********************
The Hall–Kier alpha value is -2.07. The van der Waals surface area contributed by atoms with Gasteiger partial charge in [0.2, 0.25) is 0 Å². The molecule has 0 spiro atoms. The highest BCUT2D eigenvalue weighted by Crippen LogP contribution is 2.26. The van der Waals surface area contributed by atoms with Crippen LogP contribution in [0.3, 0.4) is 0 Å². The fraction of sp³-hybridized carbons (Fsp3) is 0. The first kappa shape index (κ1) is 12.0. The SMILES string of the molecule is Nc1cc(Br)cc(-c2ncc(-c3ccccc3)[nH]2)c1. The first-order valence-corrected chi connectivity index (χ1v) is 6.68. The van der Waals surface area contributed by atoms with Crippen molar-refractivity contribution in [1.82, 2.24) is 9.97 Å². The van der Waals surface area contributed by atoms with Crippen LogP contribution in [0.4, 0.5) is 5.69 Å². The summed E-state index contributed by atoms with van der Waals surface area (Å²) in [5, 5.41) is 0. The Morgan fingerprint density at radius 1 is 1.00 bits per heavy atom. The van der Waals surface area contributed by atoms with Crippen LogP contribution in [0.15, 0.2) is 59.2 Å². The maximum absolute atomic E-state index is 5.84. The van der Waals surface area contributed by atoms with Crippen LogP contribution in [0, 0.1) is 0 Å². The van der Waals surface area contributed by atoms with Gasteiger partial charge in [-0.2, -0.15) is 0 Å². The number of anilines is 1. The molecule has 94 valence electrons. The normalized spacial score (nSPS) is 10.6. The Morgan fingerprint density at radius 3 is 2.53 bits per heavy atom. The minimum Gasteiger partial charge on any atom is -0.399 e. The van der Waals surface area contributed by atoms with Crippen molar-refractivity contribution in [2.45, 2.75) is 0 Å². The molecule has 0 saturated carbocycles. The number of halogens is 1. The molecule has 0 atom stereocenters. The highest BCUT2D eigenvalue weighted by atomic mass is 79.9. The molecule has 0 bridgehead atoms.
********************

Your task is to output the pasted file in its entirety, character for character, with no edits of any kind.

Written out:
The Hall–Kier alpha value is -2.07. The van der Waals surface area contributed by atoms with Gasteiger partial charge in [0.2, 0.25) is 0 Å². The molecule has 0 spiro atoms. The highest BCUT2D eigenvalue weighted by Crippen LogP contribution is 2.26. The van der Waals surface area contributed by atoms with Crippen LogP contribution in [0.3, 0.4) is 0 Å². The fraction of sp³-hybridized carbons (Fsp3) is 0. The first kappa shape index (κ1) is 12.0. The SMILES string of the molecule is Nc1cc(Br)cc(-c2ncc(-c3ccccc3)[nH]2)c1. The first-order valence-corrected chi connectivity index (χ1v) is 6.68. The van der Waals surface area contributed by atoms with Crippen molar-refractivity contribution in [1.82, 2.24) is 9.97 Å². The van der Waals surface area contributed by atoms with Crippen LogP contribution in [0.4, 0.5) is 5.69 Å². The summed E-state index contributed by atoms with van der Waals surface area (Å²) in [5, 5.41) is 0. The Morgan fingerprint density at radius 1 is 1.00 bits per heavy atom. The van der Waals surface area contributed by atoms with Crippen LogP contribution in [0.15, 0.2) is 59.2 Å². The maximum absolute atomic E-state index is 5.84. The van der Waals surface area contributed by atoms with Crippen LogP contribution in [0, 0.1) is 0 Å². The van der Waals surface area contributed by atoms with Gasteiger partial charge in [-0.2, -0.15) is 0 Å². The number of anilines is 1. The molecule has 94 valence electrons. The normalized spacial score (nSPS) is 10.6. The Morgan fingerprint density at radius 3 is 2.53 bits per heavy atom. The minimum Gasteiger partial charge on any atom is -0.399 e. The van der Waals surface area contributed by atoms with Crippen molar-refractivity contribution in [2.45, 2.75) is 0 Å². The molecule has 0 saturated carbocycles. The number of halogens is 1. The molecule has 0 atom stereocenters. The highest BCUT2D eigenvalue weighted by atomic mass is 79.9. The molecule has 0 bridgehead atoms.